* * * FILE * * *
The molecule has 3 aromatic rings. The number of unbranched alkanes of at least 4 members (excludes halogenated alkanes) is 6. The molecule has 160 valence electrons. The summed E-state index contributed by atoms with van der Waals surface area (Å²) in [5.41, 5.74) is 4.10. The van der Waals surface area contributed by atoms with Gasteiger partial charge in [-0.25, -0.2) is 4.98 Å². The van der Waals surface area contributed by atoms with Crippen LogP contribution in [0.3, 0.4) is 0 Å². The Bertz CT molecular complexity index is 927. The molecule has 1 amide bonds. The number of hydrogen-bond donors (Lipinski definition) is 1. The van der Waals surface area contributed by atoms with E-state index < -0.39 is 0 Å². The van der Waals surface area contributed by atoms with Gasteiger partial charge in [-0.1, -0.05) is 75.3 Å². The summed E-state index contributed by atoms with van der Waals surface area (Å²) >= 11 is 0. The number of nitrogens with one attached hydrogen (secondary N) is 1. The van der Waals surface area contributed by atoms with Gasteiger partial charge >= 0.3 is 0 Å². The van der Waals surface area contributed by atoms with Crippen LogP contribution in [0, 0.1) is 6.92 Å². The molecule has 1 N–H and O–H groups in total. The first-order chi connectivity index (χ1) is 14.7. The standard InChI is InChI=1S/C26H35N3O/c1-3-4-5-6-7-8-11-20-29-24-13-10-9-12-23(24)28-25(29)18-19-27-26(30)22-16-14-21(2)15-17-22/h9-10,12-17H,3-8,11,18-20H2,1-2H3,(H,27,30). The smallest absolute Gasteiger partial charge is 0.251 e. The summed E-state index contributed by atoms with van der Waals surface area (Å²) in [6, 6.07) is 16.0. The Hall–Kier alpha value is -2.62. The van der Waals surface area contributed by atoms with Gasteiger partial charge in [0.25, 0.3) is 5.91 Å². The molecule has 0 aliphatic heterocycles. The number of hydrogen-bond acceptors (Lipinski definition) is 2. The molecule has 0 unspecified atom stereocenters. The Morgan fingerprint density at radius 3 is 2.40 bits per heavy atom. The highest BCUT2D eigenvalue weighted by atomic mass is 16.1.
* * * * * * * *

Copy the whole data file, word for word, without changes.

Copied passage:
The molecule has 3 aromatic rings. The number of unbranched alkanes of at least 4 members (excludes halogenated alkanes) is 6. The molecule has 160 valence electrons. The summed E-state index contributed by atoms with van der Waals surface area (Å²) in [5.41, 5.74) is 4.10. The van der Waals surface area contributed by atoms with Gasteiger partial charge in [-0.25, -0.2) is 4.98 Å². The van der Waals surface area contributed by atoms with Crippen LogP contribution in [0.3, 0.4) is 0 Å². The Bertz CT molecular complexity index is 927. The molecule has 1 amide bonds. The number of hydrogen-bond donors (Lipinski definition) is 1. The van der Waals surface area contributed by atoms with E-state index < -0.39 is 0 Å². The van der Waals surface area contributed by atoms with Gasteiger partial charge in [-0.1, -0.05) is 75.3 Å². The summed E-state index contributed by atoms with van der Waals surface area (Å²) >= 11 is 0. The number of nitrogens with one attached hydrogen (secondary N) is 1. The van der Waals surface area contributed by atoms with Gasteiger partial charge >= 0.3 is 0 Å². The van der Waals surface area contributed by atoms with Crippen LogP contribution in [0, 0.1) is 6.92 Å². The molecule has 1 N–H and O–H groups in total. The first-order chi connectivity index (χ1) is 14.7. The standard InChI is InChI=1S/C26H35N3O/c1-3-4-5-6-7-8-11-20-29-24-13-10-9-12-23(24)28-25(29)18-19-27-26(30)22-16-14-21(2)15-17-22/h9-10,12-17H,3-8,11,18-20H2,1-2H3,(H,27,30). The smallest absolute Gasteiger partial charge is 0.251 e. The summed E-state index contributed by atoms with van der Waals surface area (Å²) in [6, 6.07) is 16.0. The Hall–Kier alpha value is -2.62. The van der Waals surface area contributed by atoms with Gasteiger partial charge in [0.25, 0.3) is 5.91 Å². The molecule has 0 aliphatic heterocycles. The number of hydrogen-bond acceptors (Lipinski definition) is 2. The molecule has 0 unspecified atom stereocenters. The Morgan fingerprint density at radius 3 is 2.40 bits per heavy atom. The highest BCUT2D eigenvalue weighted by atomic mass is 16.1.